Supreme Court Debates Grammar, Syntax In Case That Will Define the Limits of TCPA Litigation

On December 8, 2020, the United States Supreme Court held oral argument in the case of Facebook, Inc. v. Duguid, No. 19-511, concerning the circuit split over what type of equipment qualifies as an “automatic telephone dialing system” (ATDS) within the statutory definition of that term set forth in Telephone Consumer Protection Act (TCPA), 47 U.S.C. § 227, et seq.  Some Circuit Courts (D.C., Third, Seventh and Eleventh) follow the statutory definition and hold that equipment qualifies as an ATDS only if it uses a random or sequential number generator to generate and dial telephone numbers.  Other Circuit Courts (Second, Sixth and Ninth) depart from the statutory definition and hold that equipment qualifies as an ATDS if it automatically dials numbers from a stored list.  In a development that could lift Facebook’s chances of prevailing, the Government joined the Company in asking the Court to follow the statutory definition and hold that use of a random or sequential number generator is necessary for equipment to qualify as an ATDS.

During an oral argument that could easily be repurposed into a high school English grammar lesson, the bulk of the Court’s questions concerned the proper interpretation of the statutory definition of an ATDS, which is “equipment which has the capacity—(A) to store or produce telephone numbers to be called, using a random or sequential number generator; and (B) to dial such numbers.”  The grammatical debate before the Court involved subsection (A) and, specifically, whether equipment that automatically dials number from a stored list without the use of a random or sequential number generator qualifies as an ATDS under the statute.  Facebook and the Government argued that the natural and correct grammatical reading is that the modifying phrase “using a random or sequential number generator” modifies both of the preceding verbs, “store” and “produce.”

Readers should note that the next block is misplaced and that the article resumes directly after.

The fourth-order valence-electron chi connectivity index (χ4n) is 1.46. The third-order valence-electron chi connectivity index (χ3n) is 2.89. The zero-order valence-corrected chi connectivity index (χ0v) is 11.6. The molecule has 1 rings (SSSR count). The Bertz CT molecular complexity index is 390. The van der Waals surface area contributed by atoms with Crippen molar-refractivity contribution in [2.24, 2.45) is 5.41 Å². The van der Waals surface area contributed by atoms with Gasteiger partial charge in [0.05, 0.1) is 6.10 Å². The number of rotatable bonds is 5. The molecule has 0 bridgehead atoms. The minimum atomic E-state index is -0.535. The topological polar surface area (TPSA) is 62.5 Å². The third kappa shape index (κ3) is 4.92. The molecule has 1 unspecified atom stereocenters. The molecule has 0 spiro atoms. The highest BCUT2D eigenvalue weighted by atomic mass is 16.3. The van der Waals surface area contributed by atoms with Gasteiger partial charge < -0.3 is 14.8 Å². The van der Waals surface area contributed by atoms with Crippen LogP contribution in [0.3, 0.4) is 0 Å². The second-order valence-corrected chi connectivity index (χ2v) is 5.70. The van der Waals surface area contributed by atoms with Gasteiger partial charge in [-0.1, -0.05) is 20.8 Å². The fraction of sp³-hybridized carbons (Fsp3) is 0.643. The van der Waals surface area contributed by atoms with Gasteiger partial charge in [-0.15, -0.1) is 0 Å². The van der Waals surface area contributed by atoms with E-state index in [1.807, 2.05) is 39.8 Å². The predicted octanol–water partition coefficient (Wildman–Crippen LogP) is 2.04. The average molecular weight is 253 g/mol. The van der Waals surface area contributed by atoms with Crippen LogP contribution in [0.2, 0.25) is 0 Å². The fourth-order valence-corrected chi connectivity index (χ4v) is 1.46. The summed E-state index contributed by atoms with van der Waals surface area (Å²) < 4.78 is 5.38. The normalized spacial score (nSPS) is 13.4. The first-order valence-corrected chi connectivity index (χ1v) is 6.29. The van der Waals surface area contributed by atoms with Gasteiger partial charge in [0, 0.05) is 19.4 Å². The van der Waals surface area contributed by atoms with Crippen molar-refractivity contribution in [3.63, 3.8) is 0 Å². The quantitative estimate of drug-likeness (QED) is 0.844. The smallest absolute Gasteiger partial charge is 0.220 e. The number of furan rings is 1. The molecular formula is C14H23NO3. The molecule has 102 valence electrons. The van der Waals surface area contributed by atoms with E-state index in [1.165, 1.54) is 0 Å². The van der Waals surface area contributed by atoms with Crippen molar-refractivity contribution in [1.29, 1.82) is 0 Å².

Facebook’s attorney, Paul Clement, adeptly answered some tough questions from the Justices.  Justice Kagan, for example, presented a hypothetical statute making it “illegal to stab or shoot another person with a firearm,” and asked whether she would violate the law if she stabbed someone with a knife.  Mr. Clement convincingly responded that while it is possible to formulate hypotheticals such as this “where the mind just sort of rebels at the combination of the two words,” the actual statutory definition at issue did not present “any comparable logical inconsistency or linguistic impossibility,” as it is perfectly sensible for an ATDS to mean equipment with the capacity to “store telephone numbers to be called using a random or sequential number generator.”

Duguid’s attorney, Bryan Garner, faced a largely skeptical bench.  The Chief Justice stated that if you just go by what ordinary people would understand the statute to prohibit on “first blush,” then Facebook would seem to have the better reading.  Justices Roberts and Alito wondered whether the TCPA’s 1991 text was “anachronistic, if not vestigial” when applied to modern technology like instant messaging and therefore “obsolete.”  Justices Sotomayor and Gorsuch were concerned that adopting Duguid’s interpretation “that every cell phone owner would be subject to” TCPA liability and thereby “make … a criminal of us all.”  And Justice Barrett made reference to a Seventh Circuit opinion she authored in 2019 endorsing Facebook’s position.

However the Court decides the issue, the forthcoming ruling is likely to have significant impact on TCPA litigation across the country.  Brooks Brown and his Goodwin TCPA team, which represents numerous clients in TCPA litigation and compliance matters, is closely monitoring the case and will provide additional information when the ruling becomes available.